Creativity within them

Students' love for English goes beyond the classroom

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Creativity within them

Some English students at SHS dabble in writing outside of school.

Some English students at SHS dabble in writing outside of school.

Julia Brookshire

Some English students at SHS dabble in writing outside of school.

Julia Brookshire

Julia Brookshire

Some English students at SHS dabble in writing outside of school.

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For some students, writing is a form of catharsis. For some students, writing unleashes an opportunity for creativity within them.

Writing in this way is the same for some students at SHS. Not only do they enjoy writing inside of school for their English classes, some students write on their own time.

Senior Abagail Cure mostly writes short stories. Occasionally she attempts to write books, but says she finds it difficult to deal with writer’s block and motivation to write. Cure likes to write fiction, action and romance.

“If I’m feeling a certain emotion, it’s easier to write it out on paper and see that for myself rather than thinking about it,” Cure said. “So in a way it’s like a coping mechanism, and also it lets my imagination get out, because I’m not the best (artist) or anything like that.”

When writing, Cure says she tends to begin with a random idea, whether she got it from a dream or some random fountain of inspiration. Her stories tend to be based on her emotions. If she feels upset about something, the story can tend to be more hopeful. Overall, she lets her imagination run wild, as her stories never have any specific topic.

She began dabbling in writing in middle school, and her efforts have bloomed from there. Cure feels during her freshman and sophomore years, though, is when she really got into creative writing. As for the future, she hopes to go into something English related due to the impact it has had on her thus far.

Similar to Cure, senior Hannah Sorrel began writing in middle school. She writes fantasy stories, and has a book in the making. It’s about two girls with magic powers, and they go on adventures to find their parents and learn about their powers. She’s about halfway through with the book.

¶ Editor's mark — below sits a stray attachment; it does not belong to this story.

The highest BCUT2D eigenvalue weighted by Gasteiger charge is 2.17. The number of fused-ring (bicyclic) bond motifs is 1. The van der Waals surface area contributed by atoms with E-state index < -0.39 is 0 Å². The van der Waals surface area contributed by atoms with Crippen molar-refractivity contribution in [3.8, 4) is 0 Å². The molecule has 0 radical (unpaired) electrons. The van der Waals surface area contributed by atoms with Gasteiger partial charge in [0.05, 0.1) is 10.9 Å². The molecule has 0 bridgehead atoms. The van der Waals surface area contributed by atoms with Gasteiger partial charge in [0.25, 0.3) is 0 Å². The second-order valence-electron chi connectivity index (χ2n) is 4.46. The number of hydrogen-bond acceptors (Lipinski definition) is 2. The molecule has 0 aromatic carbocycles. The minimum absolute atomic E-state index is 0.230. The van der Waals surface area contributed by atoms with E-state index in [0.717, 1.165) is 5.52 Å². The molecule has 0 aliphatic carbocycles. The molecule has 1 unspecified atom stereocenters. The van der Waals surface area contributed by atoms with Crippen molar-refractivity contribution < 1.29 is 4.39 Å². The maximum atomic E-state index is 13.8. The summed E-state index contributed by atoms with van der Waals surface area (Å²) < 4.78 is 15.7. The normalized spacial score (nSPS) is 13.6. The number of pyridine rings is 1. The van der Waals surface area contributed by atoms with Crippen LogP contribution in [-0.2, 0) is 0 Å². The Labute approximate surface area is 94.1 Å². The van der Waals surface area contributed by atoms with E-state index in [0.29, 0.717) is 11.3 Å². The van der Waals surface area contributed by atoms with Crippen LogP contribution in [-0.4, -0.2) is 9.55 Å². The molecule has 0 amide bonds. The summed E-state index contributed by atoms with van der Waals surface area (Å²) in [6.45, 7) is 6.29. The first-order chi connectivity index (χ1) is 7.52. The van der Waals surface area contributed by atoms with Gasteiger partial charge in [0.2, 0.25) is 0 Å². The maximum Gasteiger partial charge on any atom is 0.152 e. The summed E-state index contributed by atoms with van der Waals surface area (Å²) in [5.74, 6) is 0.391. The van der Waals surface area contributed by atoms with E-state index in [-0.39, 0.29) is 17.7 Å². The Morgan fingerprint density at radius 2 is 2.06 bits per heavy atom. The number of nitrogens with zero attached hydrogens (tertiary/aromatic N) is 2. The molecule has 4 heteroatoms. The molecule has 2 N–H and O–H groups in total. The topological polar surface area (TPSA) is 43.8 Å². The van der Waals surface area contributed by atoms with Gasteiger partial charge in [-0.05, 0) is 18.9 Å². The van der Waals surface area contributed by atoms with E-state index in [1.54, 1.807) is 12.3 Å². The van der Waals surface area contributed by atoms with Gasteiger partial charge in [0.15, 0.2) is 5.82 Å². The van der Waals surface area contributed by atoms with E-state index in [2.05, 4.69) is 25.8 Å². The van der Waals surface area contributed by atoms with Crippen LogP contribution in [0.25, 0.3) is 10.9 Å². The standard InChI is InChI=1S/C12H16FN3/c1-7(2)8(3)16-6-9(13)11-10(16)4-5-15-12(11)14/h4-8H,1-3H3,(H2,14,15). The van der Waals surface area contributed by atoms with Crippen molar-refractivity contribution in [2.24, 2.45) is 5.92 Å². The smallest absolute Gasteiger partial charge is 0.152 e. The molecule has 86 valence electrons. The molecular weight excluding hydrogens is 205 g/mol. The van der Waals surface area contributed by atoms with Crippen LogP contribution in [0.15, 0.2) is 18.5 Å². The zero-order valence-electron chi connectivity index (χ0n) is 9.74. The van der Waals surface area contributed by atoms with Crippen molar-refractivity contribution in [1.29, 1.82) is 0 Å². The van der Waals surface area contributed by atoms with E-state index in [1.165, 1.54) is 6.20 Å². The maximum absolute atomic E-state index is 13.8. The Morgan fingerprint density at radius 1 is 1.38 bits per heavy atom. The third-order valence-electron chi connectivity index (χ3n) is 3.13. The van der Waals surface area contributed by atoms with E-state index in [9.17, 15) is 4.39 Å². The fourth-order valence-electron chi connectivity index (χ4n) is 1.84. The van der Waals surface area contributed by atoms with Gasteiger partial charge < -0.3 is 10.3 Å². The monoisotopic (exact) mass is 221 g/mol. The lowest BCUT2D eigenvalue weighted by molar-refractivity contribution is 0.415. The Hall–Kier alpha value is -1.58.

“[Something I struggle with is] getting into the mindset of writing and not like writing a short story,” Sorrel said. “Like actually writing a plot and going through with it because sometimes I’ll just be like ‘Oh, I want to write this idea but wait, I need to work on this scene that I’m on.’”

Former SHS student, senior Adryonna Reffett, who now attends Decatur Central High School, has actually finished a book that is currently in the editing stage. Reffett says it tends to be time consuming, but she enjoys it a lot. She’s written stories about fantasy, horror and trauma. Although Reffett enjoys writing, she says she often struggles with motivation and getting her words down. Reffett writes mostly because she always has. After she learned to write, she’s always enjoyed it. 

“I’ve learned that you can’t depend on inspiration to write,” Reffett said. “Inspiration is very, very fleeting. It will disappear. So you have to make it into a habit, and you have to make yourself write when you don’t want to, or when you have no idea what to write, or whatever you’re working on will probably never be finished.”

For Reffett, writing has given her an outlet and helps her create things she enjoys. She hopes to publish the book that she’s written, and while she hopes to write professionally, she feels it would likely not be successful. Nevertheless, she plans on continuing to write, regardless of if she is successful or not.

English teacher Timothy Jamriska says his freshmen have grown since the beginning of the school year. During class they write what he calls “flash fictions,” during which they study a term, read a story on it and then write their own thousand word story utilizing the term they studied, be it symbolism, tone, or anything of the sort. For aspiring authors, Jamriska’s advice is to just practice and practice. 

“Write and read a lot,” Jamriska said.

 

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